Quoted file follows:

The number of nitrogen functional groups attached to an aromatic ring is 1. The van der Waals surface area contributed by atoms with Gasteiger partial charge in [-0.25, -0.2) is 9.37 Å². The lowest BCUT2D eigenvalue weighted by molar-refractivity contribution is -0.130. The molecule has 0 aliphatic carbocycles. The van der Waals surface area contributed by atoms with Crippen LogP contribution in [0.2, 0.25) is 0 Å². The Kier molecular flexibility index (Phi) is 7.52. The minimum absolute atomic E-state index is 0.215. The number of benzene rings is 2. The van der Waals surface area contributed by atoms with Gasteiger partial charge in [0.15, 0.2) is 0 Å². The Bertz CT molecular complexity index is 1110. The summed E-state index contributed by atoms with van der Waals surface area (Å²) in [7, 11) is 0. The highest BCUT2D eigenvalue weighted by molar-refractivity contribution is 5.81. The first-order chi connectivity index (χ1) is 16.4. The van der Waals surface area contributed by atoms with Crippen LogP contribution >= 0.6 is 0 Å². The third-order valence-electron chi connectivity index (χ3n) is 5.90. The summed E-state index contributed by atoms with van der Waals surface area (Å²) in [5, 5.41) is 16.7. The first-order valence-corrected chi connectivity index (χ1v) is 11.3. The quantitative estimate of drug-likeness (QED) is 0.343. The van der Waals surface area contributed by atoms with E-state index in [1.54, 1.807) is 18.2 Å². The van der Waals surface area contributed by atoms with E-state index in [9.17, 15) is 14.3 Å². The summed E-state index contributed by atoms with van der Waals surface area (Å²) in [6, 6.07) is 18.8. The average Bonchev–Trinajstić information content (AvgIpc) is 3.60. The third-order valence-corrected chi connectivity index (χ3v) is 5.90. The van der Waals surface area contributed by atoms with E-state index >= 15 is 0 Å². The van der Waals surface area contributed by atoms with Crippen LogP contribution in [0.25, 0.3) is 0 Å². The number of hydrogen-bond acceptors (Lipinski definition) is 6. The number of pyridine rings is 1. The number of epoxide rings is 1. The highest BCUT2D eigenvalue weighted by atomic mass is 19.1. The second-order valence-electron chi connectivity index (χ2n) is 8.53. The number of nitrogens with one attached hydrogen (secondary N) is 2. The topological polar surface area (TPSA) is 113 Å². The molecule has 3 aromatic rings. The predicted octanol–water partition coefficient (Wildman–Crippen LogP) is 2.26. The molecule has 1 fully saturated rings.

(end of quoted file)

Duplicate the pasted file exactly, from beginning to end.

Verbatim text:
The number of nitrogen functional groups attached to an aromatic ring is 1. The van der Waals surface area contributed by atoms with Gasteiger partial charge in [-0.25, -0.2) is 9.37 Å². The lowest BCUT2D eigenvalue weighted by molar-refractivity contribution is -0.130. The molecule has 0 aliphatic carbocycles. The van der Waals surface area contributed by atoms with Crippen LogP contribution in [0.2, 0.25) is 0 Å². The Kier molecular flexibility index (Phi) is 7.52. The minimum absolute atomic E-state index is 0.215. The number of benzene rings is 2. The van der Waals surface area contributed by atoms with Gasteiger partial charge in [0.15, 0.2) is 0 Å². The Bertz CT molecular complexity index is 1110. The summed E-state index contributed by atoms with van der Waals surface area (Å²) in [7, 11) is 0. The highest BCUT2D eigenvalue weighted by molar-refractivity contribution is 5.81. The first-order chi connectivity index (χ1) is 16.4. The van der Waals surface area contributed by atoms with Crippen LogP contribution >= 0.6 is 0 Å². The third-order valence-electron chi connectivity index (χ3n) is 5.90. The summed E-state index contributed by atoms with van der Waals surface area (Å²) in [5, 5.41) is 16.7. The first-order valence-corrected chi connectivity index (χ1v) is 11.3. The quantitative estimate of drug-likeness (QED) is 0.343. The van der Waals surface area contributed by atoms with E-state index in [1.54, 1.807) is 18.2 Å². The van der Waals surface area contributed by atoms with E-state index in [9.17, 15) is 14.3 Å². The summed E-state index contributed by atoms with van der Waals surface area (Å²) in [6, 6.07) is 18.8. The average Bonchev–Trinajstić information content (AvgIpc) is 3.60. The third-order valence-corrected chi connectivity index (χ3v) is 5.90. The van der Waals surface area contributed by atoms with E-state index >= 15 is 0 Å². The van der Waals surface area contributed by atoms with Crippen LogP contribution in [0.25, 0.3) is 0 Å². The number of hydrogen-bond acceptors (Lipinski definition) is 6. The number of pyridine rings is 1. The number of epoxide rings is 1. The highest BCUT2D eigenvalue weighted by atomic mass is 19.1. The second-order valence-electron chi connectivity index (χ2n) is 8.53. The number of nitrogens with one attached hydrogen (secondary N) is 2. The topological polar surface area (TPSA) is 113 Å². The molecule has 3 aromatic rings. The predicted octanol–water partition coefficient (Wildman–Crippen LogP) is 2.26. The molecule has 1 fully saturated rings.